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Saturday 22nd October 2016

Cuts to nurse training

10th May 2006

10052006_blood_pressure1.jpgA poll for Nursing Standard found half the strategic health authorities in England who responded to its survey were cutting training posts, with around one in 10 nurses' training places being cut.

Some units said they were reducing places by as much as 40%, although the average reduction for England was 10%. The Department of Health said nursing training numbers would reduce as the NHS workforce began to 'stabilise'. 

The Nursing Standard contacted all 28 strategic health authorities (SHAs); of these 21 responded, with 10 SHAs saying they planned to cut training numbers by between 3% and 24% authority wide.

The executive officer of the Council of Deans and Heads of the UK Nursing faculties, Paul Turner, said it looked like around one in 10 places would be lost. He added that in some cases there are more substantial reductions; 30% in one course and possibly up to 40% in another.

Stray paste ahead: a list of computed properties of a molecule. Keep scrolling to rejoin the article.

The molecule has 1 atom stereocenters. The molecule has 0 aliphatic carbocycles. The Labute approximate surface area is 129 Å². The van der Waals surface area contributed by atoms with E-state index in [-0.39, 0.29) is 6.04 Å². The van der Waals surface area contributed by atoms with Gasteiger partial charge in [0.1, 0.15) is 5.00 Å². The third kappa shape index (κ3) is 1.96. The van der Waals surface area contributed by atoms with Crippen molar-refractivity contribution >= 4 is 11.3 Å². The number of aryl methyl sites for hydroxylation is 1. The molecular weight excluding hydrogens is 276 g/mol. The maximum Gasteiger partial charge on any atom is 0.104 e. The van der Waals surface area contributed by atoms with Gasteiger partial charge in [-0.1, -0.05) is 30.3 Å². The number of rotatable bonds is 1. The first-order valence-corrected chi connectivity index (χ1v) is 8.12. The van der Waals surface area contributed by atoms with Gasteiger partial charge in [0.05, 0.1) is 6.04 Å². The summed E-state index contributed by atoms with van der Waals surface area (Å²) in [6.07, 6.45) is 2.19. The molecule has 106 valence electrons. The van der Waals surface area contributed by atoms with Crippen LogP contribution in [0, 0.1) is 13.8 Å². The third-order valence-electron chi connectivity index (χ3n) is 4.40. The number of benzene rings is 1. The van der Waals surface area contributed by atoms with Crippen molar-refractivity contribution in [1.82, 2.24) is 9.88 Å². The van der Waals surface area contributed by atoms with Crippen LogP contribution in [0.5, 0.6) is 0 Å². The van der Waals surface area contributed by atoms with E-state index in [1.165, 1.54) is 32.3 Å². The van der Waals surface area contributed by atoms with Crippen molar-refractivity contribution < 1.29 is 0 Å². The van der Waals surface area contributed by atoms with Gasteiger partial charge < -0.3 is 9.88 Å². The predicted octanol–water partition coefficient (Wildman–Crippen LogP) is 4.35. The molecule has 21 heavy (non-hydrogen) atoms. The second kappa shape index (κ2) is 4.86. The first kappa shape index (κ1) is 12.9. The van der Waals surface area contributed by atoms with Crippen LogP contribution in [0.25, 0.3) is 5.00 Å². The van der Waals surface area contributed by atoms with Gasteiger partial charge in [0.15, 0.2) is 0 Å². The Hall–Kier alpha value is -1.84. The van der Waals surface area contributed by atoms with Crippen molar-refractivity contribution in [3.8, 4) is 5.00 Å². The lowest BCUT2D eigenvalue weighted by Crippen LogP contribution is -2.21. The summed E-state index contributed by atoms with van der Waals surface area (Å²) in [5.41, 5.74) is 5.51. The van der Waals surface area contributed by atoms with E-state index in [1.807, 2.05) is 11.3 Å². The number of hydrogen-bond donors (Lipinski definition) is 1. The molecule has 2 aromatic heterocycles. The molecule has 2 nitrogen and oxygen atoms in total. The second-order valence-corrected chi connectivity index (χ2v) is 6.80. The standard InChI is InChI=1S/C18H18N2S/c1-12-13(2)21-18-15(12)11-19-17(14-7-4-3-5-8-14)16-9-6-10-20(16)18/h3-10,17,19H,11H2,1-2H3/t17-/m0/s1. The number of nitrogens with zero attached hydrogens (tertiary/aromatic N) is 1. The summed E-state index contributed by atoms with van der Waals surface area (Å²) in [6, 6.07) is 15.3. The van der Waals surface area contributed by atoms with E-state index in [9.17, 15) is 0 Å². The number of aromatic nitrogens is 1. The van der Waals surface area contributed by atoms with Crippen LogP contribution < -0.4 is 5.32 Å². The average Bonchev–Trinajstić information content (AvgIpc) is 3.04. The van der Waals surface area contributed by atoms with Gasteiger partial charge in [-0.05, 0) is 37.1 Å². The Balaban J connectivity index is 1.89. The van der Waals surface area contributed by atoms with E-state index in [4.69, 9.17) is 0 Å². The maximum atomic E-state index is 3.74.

The Royal College of Nursing said moves to cut the number of student nurses were short-sighted, especially in the light of an ageing population and workforce. RCN policy adviser Jane Naish said there has already been a decrease in the number of district nurses, and health visitor numbers are at a standstill.

A Department of Health spokeswoman said that when the NHS Plan was launched in 2000, the public made clear their top priority was to have more staff working in the NHS.  "We now have over 85,000 more nurses working in the NHS in England than in 1997" the spokeswoman said.

She continued by saying there is still record numbers working in the NHS, but the annual increase has got smaller. She added "In future, as the size of the NHS workforce stabilises, our emphasis will be on staff working differently, in order to deliver more personalised services for patients." 

The strategic health authorities who answered the survey said the changes to course places were in response to demands for jobs and local workforce plans. For example Norfolk, Suffolk and Cambridgeshire health authority said it was reducing training places by a fifth in response to local needs, saying that "The numbers have changed as we have moved from national targets to numbers driven by local demand."

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